|Equipment & Technical Issues|
All video-original materials face preservation problems due to the unstable nature of videotape. The technological aspects of preserving video art generally fall into two broad categories: playback equipment and display equipment.
A specific type of playback equipment-videotape players, DVD players, etc.-is rarely critical to the integrity of a video artwork. The main goal of conserving video art is to make accessible an accurate reproduction of the original video signal in an appropriate manner. In order to overcome videotape's instability, it is necessary to migrate the original signals to newer, more stable formats such as broadcast tape formats like Digital or digital files like JPEG2000.
Obsolescence is the major problem when it comes to playback equipment, particularly with media art and independent video. Many of the formats used for early video art are now obsolete. This includes 1/2" open reel (the "PortaPak" format used by many pioneering video artists) and 2" quad, (the early broadcast format which was used to record many 1960s and 1970s public television projects.) Many other works exist only on formats such as 3/4" U-matic or 1" Type C, which, although they are more recent, have quickly become obsolete, and for which new decks are no longer being built.
Two strategies can help institutions deal with this problem. The first is to take a proactive approach for the future, by stockpiling playback equipment that corresponds to formats held in their collections. This approach may not always be practical-broadcast equipment like 1" type C is bulky and difficult to obtain-but for 3/4" Umatic tapes in particular, it may well prove to be valuable.
It is even more critical, especially for truly obsolete formats, to develop a relationship with a trusted vendor-a company that specializes in remastering videotapes and also understands an institution's specific needs.
Display equipment poses certain problems unique to video art. Television programs were designed to be seen on any and all TV sets; preserving the programs does not require any particular attention to their eventual display. Much video art, however, was designed with specific monitors in mind-equipment that is just as much a part of the work as the video signal itself. This equipment can range from specific individual monitors that are clearly part of the work-as with the vintage TV sets in some of Nam June Paik's installation pieces-to basic, off-the-shelf monitors that merely need to be of certain dimensions.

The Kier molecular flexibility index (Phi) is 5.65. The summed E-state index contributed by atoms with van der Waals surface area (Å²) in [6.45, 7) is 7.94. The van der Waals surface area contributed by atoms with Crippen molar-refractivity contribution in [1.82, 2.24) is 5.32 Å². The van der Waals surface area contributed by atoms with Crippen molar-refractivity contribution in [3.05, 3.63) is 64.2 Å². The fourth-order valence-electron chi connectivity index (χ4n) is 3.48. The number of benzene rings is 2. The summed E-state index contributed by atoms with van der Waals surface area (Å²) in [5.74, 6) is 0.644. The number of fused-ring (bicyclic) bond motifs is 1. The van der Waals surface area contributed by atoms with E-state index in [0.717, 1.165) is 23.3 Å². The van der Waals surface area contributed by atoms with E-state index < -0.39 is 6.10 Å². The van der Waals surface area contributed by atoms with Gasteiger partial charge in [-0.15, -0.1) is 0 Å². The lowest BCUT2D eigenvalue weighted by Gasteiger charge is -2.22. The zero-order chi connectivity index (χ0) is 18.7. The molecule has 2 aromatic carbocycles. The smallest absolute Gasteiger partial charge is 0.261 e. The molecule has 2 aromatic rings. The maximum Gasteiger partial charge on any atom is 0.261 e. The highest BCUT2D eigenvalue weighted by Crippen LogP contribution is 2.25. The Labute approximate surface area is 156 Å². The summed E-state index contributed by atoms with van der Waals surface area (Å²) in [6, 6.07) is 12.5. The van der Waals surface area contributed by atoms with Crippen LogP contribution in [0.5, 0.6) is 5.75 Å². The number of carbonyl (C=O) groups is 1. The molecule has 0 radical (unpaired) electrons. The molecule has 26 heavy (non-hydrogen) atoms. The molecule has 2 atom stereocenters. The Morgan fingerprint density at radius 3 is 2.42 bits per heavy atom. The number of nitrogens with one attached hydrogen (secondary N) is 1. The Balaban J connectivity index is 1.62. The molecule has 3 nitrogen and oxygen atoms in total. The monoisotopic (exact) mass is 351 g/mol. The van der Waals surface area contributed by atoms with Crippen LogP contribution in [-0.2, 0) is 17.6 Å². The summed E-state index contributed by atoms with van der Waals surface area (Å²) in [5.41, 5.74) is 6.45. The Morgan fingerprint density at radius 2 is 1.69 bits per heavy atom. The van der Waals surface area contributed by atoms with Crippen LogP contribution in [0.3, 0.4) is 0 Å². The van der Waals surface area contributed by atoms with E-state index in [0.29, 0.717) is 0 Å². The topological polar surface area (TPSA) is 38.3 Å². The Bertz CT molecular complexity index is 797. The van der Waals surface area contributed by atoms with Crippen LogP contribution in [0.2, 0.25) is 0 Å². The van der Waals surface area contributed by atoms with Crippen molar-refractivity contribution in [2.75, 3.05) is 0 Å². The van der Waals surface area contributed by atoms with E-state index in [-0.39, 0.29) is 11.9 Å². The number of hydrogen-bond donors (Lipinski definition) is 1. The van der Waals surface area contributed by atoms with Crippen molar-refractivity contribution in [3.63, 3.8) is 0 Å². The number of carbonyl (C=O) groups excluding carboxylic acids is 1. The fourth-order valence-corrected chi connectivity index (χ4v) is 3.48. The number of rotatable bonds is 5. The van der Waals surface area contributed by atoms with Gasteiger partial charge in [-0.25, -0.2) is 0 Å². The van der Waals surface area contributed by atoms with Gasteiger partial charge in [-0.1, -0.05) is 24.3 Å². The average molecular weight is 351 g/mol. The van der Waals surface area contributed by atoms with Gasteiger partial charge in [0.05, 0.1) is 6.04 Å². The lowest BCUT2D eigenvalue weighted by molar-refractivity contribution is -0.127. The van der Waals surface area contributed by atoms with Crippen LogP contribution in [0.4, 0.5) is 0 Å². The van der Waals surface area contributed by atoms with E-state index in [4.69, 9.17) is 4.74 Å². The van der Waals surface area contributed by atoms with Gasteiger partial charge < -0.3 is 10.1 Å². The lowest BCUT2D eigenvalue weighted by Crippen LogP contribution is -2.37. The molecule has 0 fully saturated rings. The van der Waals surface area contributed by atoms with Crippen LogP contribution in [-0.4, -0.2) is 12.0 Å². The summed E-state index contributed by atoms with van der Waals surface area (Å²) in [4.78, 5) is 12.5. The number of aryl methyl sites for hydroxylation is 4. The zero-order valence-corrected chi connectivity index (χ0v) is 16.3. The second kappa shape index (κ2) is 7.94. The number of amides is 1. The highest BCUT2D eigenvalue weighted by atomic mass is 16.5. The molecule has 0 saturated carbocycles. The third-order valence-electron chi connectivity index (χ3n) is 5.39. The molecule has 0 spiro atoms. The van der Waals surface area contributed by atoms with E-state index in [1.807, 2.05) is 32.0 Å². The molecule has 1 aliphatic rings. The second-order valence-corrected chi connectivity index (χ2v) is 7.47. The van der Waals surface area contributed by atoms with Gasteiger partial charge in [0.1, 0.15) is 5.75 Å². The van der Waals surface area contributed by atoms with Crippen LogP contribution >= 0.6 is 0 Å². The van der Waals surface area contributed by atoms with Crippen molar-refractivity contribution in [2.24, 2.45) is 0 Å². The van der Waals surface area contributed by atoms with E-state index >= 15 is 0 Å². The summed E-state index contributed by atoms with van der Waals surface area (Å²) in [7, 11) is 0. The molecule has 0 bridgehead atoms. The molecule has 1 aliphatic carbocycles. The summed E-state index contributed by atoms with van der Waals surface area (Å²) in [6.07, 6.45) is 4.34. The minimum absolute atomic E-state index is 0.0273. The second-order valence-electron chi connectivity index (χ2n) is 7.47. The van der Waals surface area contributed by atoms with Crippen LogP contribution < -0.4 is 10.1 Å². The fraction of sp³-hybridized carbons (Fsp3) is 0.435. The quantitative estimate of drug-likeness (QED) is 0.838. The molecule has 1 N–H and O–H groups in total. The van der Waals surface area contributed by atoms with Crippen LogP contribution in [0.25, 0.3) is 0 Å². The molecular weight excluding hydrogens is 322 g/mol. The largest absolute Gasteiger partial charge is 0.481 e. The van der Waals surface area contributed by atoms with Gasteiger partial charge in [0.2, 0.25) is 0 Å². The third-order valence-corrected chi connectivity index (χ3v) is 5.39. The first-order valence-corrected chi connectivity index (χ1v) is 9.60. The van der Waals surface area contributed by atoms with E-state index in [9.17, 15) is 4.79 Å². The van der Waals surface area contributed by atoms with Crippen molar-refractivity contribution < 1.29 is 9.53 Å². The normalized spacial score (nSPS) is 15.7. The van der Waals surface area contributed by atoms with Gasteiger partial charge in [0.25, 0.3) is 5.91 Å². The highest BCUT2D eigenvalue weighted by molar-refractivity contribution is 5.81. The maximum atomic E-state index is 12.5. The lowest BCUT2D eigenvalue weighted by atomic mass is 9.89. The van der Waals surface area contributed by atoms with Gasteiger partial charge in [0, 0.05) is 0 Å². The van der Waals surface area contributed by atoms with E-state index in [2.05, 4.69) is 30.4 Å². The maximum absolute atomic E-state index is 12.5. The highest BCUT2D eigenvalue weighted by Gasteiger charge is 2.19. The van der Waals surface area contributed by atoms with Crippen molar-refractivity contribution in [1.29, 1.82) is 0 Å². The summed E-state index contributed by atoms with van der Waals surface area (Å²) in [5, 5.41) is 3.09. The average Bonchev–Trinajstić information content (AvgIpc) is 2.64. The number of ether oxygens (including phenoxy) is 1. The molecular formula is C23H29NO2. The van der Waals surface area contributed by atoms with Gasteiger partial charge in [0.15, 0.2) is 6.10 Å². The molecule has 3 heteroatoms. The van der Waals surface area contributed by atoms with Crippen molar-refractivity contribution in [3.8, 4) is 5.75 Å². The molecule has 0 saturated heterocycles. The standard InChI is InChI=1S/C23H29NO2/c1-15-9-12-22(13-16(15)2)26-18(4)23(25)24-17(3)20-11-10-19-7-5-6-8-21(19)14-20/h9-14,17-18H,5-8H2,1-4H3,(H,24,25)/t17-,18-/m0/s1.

The most critical issue regarding display equipment-one that will only become more problematic in the near future-is the question of cathode ray tube monitors-CRT's-versus flat-screen monitors. Most video art from the first three decades of the medium was created when the only available monitors were conventional CRTs, whatever size or type. Now, however, LCD and plasma screens are rapidly replacing CRTs in the marketplace, and many manufacturers are stopping CRT production entirely.
Yet many video art works were created with the specific properties of the CRT in mind, and many artists do not believe that flatscreen monitors are acceptable substitutes. Definitive solutions to this emerging problem are not yet clear. Stockpiling of monitors-where feasible-is certainly one solution. Equally critical is the engagement of the artist in dialogue about the work as soon as possible. What are the specific variations from its original state that the artist would consider acceptable? What pieces of equipment are so critical that, should the not become available, the work would have to be considered "dead"? This is only one facet of media art preservation where artist input is absolutely critical to the future well-being of the art itself.
Works that are shown by projection rather than on monitors offer challenges of their own. In a sense, they can be somewhat easier to deal with, in that projection equipment is generally meant to be invisible, whereas display monitors are visible to one degree or another. This means that, theoretically, an obsolete or non-functioning projector can be replaced with an upgraded model without affecting the work. In practice, however, great care must be taken in choosing the new projector. Not only must the original dimensions and aspect ratio of the image be retained, but the visual qualities-contrast, color balance, resolution, etc.-must also be preserved. In this case, documentation and consultation with the artist are critical-especially if a projector is replacing one that has already failed, rather than proactively replacing the original, against which its image could be compared.
Finally, maintenance is vital. Whenever possible, monitors and projectors should be regularly calibrated-checked against standard color bars to insure an accurate signal-as often as every day while a piece is being shown.
© 2006-2009 | Independent Media Arts Preservation, Inc.